Japan Launches Internet Satellite

A H-2A lifts off from its launch pad on the island of Tanagashima on Saturday February 23, 2008. Japan's space agency said Saturday it launched a communications satellite designed to enable super high-speed data transmission. The H-2A rocket carrying the satellite lifted off from the southern island of Tanegashima at 5:55 p.m. (0855 GMT), according to a live Internet broadcast by the Japan Aerospace Exploration Agency. (AP Photo/Kyodo News) ** JAPAN OUT MANDATORY CREDIT, FOR COMMERCIAL USE ONLY IN NORTH AMERICA ** AP Photo/Kyodo News

Japan's space agency launched an experimental communications satellite Saturday designed to enable super high-speed data transmission at home and in Southeast Asia.

The domestically developed H-2A rocket carrying the satellite, "Kizuna," was launched Saturday evening from the southern island of Tanegashima, according to a live Internet broadcast by the Japan Aerospace Exploration Agency, known as JAXA.

Liftoff was delayed by 90 minutes due to strong winds and because a ship entered restricted waters near the space center. The launch had already been postponed by a week due to a mechanical glitch.

The satellite, equipped with two large multi-beam antennas, separated from the rocket and successfully entered its intended orbit 175 miles from Earth, JAXA said in a statement. It will be moved to its stationary orbit in about 20 days.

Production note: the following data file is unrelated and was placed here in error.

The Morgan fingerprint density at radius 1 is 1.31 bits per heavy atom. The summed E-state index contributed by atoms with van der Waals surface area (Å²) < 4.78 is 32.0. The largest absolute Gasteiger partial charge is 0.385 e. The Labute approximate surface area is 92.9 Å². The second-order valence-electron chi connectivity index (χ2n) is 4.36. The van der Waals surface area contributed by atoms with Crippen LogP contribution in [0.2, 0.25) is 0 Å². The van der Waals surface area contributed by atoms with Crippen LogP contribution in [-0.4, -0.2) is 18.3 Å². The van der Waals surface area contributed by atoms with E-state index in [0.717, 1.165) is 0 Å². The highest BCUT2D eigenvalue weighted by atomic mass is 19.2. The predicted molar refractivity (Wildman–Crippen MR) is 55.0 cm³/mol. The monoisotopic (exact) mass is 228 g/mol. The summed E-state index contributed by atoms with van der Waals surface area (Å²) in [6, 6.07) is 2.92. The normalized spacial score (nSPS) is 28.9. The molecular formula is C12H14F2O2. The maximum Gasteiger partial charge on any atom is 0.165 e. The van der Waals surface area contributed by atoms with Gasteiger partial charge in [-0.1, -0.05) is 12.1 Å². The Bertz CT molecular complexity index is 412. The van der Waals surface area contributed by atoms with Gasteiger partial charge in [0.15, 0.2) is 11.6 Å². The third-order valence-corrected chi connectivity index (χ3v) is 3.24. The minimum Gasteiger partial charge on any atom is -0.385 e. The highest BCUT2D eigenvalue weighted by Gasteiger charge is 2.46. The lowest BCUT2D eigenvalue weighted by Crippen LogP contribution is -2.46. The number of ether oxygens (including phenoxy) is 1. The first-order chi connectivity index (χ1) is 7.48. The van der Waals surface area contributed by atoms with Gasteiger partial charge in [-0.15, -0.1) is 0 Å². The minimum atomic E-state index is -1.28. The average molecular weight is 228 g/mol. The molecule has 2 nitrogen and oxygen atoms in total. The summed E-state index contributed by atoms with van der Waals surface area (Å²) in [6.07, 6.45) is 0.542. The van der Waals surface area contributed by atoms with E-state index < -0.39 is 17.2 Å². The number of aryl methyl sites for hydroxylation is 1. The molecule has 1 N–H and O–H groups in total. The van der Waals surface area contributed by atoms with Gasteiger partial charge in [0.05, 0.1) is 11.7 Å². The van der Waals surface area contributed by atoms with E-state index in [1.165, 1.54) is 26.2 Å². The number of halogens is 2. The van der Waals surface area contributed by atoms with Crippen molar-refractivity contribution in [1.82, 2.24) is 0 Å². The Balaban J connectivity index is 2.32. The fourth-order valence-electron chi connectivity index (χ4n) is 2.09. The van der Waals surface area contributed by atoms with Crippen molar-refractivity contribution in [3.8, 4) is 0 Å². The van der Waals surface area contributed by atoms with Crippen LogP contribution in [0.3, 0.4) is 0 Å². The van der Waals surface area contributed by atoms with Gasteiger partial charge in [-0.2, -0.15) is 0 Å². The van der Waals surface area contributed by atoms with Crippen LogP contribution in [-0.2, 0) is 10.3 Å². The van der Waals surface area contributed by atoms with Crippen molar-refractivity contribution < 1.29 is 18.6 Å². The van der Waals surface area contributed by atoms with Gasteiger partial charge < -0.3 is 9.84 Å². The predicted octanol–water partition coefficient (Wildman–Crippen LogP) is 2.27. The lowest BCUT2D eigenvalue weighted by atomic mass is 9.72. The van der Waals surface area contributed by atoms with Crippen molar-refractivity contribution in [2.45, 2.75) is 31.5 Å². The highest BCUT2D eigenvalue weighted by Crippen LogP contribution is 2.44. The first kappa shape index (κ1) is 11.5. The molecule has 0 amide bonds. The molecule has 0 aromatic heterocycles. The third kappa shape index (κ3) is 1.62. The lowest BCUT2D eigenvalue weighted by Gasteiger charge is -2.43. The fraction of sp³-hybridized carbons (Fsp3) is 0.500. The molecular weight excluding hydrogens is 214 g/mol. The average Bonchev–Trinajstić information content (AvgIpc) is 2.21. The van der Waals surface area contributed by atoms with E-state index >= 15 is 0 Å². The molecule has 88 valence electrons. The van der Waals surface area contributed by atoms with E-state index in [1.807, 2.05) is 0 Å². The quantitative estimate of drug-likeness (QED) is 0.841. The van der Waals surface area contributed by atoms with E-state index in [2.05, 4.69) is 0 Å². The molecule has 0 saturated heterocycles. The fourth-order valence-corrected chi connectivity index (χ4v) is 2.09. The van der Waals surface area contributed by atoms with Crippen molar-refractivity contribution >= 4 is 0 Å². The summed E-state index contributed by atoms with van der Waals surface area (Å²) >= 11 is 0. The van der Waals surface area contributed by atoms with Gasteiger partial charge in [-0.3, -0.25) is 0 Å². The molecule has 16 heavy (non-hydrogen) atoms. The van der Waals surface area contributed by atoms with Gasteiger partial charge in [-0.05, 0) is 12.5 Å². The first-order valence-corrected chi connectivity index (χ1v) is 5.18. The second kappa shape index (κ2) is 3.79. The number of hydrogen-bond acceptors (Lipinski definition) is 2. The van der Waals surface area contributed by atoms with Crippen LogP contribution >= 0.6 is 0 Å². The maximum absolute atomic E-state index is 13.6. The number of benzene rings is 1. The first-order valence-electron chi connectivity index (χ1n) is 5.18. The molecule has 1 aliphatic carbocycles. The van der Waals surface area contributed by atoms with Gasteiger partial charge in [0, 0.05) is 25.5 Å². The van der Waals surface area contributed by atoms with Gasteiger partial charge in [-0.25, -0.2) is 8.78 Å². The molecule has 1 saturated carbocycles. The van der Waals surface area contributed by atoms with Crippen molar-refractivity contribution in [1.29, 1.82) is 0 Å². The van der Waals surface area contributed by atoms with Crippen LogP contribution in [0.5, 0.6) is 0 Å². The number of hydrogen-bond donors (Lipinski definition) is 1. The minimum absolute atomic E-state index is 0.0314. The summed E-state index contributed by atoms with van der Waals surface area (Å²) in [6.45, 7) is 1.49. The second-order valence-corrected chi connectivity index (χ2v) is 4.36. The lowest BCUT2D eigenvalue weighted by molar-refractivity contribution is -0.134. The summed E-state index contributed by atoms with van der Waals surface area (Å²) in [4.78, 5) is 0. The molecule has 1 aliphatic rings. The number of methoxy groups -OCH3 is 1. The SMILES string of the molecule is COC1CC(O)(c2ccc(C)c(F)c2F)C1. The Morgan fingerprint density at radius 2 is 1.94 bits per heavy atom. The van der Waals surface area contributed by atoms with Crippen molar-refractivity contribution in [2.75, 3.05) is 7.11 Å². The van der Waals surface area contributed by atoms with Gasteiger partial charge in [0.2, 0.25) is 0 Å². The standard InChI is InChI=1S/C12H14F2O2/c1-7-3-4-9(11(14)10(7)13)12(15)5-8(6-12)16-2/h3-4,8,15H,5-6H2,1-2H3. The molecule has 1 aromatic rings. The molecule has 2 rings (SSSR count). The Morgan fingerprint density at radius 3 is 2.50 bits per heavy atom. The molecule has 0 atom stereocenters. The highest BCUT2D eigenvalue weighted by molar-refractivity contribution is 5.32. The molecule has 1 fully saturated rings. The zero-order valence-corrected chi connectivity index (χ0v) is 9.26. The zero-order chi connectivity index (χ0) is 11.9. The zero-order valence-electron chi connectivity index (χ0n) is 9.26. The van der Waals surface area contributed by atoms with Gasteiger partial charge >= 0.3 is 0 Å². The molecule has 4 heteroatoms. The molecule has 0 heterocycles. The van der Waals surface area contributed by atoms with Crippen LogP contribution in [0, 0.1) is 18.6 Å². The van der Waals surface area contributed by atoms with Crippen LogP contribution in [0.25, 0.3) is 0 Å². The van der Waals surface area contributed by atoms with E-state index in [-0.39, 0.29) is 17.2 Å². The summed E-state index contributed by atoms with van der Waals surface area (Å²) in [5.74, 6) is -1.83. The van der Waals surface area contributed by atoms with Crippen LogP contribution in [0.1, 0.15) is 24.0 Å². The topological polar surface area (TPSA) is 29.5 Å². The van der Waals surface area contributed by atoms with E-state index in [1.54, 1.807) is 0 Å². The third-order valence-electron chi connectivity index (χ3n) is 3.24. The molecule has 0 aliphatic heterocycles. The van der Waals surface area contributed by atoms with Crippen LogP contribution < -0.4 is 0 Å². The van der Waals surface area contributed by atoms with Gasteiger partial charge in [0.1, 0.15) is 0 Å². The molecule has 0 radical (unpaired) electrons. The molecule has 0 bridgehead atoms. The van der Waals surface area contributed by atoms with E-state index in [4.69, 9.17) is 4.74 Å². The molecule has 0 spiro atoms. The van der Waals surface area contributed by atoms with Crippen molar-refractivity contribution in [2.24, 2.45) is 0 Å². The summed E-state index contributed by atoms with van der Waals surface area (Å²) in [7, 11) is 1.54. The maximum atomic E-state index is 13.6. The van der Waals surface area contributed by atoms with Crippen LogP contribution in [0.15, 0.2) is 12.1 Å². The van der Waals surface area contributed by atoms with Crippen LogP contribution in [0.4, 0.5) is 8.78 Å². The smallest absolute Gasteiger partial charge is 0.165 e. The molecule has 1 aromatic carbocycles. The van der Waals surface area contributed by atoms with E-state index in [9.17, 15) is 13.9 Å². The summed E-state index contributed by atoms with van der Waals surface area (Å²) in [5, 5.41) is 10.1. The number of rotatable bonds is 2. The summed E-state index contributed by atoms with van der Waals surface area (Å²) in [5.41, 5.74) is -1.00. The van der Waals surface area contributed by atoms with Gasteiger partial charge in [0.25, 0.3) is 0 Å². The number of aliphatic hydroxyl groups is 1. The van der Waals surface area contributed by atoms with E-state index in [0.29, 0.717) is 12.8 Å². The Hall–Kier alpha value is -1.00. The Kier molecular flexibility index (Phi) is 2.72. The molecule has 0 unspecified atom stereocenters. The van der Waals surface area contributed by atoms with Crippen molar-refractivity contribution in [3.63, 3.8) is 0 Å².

The agency said with Kizuna it hoped to enable data transmission of up to 1.2 gigabytes per second at a low cost across Japan and in 19 different places in Southeast Asia. JAXA developed Kizuna with another government agency, the National Institute of Information and Communication Technology, and Mitsubishi Heavy Industries, Ltd.

About 100 experiments will be conducted through the satellite, including a test broadcast of the next generation of high-definition television.

The total cost of the development, launch and operation of the satellite is estimated at 52 billion yen ($480 million), JAXA spokeswoman Asaka Hagiwara said.

Japan has yet to join the lucrative international satellite market, and Kizuna - which should be in operation for five years - is not intended for commercial use.

Its large H-2A rocket is one of the most advanced and reliable in the world - Saturday's was its eighth straight successful launch - though critics say more cost-cutting efforts are needed to achieve a profitable business.

Japan launched its first satellite in 1970 and has achieved several major scientific coups in space - including launching a probe that collected samples from an asteroid.

Japan is racing to catch up with regional rival China, which has put astronauts in space twice since 2003 and was the third country to send a human into orbit after Russia and the United States. Japan has since announced plans to send its first astronauts into space and set up a base on the moon by 2025.

In February 2007, the agency launched its fourth intelligence-gathering satellite amid concerns over neighboring North Korea's nuclear weapons and missile programs.
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